In 1987, an American pharmaceutical executive called Mary Ann Leeper flew to Copenhagen to get a firsthand look at what she thought might be the world’s next great health innovation. She didn’t expect to find it tucked away inside an old cigar box.
When she arrived at the old farmhouse owned by Danish doctor and inventor Lasse Hessel, he opened the door with a cigar in his mouth. Then he fetched the box. “Inside were all these bits and pieces — metal, plastic, all different kinds of stuff,” Leeper recalls. “I took a deep breath and thought, ‘Holy mother — what have I gotten myself into?’” Somehow, these bits and pieces fit together to form a contraption that women could wear during sex to prevent pregnancy and sexually transmitted infections — the world’s first female condom.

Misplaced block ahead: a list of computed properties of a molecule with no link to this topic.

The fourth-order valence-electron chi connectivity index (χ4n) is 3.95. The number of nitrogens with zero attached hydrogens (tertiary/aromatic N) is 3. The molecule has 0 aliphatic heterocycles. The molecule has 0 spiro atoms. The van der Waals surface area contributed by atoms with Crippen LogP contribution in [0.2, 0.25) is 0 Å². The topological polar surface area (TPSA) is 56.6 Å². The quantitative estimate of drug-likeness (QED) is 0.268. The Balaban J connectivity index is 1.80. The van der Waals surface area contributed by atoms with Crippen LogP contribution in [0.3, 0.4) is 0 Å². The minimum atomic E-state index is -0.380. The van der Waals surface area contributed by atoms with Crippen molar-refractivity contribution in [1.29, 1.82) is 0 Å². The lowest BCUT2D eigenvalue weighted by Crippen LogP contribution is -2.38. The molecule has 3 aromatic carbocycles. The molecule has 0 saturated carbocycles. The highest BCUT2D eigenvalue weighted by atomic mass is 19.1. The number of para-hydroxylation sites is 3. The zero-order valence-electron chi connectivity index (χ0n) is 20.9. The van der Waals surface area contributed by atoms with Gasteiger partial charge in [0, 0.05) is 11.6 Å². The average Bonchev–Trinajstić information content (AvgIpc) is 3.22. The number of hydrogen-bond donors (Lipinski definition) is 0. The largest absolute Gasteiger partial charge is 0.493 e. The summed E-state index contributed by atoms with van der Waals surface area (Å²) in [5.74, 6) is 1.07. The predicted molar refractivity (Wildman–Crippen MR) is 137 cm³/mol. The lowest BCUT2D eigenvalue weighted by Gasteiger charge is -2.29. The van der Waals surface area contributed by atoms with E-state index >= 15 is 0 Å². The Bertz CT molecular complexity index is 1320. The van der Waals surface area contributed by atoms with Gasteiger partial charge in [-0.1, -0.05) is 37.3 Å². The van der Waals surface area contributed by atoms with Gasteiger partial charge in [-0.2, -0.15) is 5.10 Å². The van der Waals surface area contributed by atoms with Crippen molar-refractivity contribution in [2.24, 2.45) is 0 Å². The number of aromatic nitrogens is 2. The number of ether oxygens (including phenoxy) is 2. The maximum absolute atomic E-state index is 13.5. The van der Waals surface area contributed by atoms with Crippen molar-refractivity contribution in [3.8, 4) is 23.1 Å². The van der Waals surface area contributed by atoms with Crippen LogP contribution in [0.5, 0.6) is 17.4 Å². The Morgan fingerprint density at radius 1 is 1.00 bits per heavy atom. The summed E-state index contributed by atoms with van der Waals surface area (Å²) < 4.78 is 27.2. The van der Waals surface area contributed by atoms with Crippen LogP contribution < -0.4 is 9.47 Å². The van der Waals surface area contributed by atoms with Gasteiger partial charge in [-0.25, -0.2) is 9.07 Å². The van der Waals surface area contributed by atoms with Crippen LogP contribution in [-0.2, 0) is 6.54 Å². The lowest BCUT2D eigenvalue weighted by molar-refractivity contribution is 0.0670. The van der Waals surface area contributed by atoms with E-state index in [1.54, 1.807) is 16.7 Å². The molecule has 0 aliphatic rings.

The presentation may have been unconventional, but Leeper and her colleagues at Wisconsin Pharmacal had high hopes for Hesse’s invention. “The AIDS crisis in the United States was just fully being recognized, and it was clear to us that for women to have a product that they could use to help protect themselves would be a good thing,” Leeper says.
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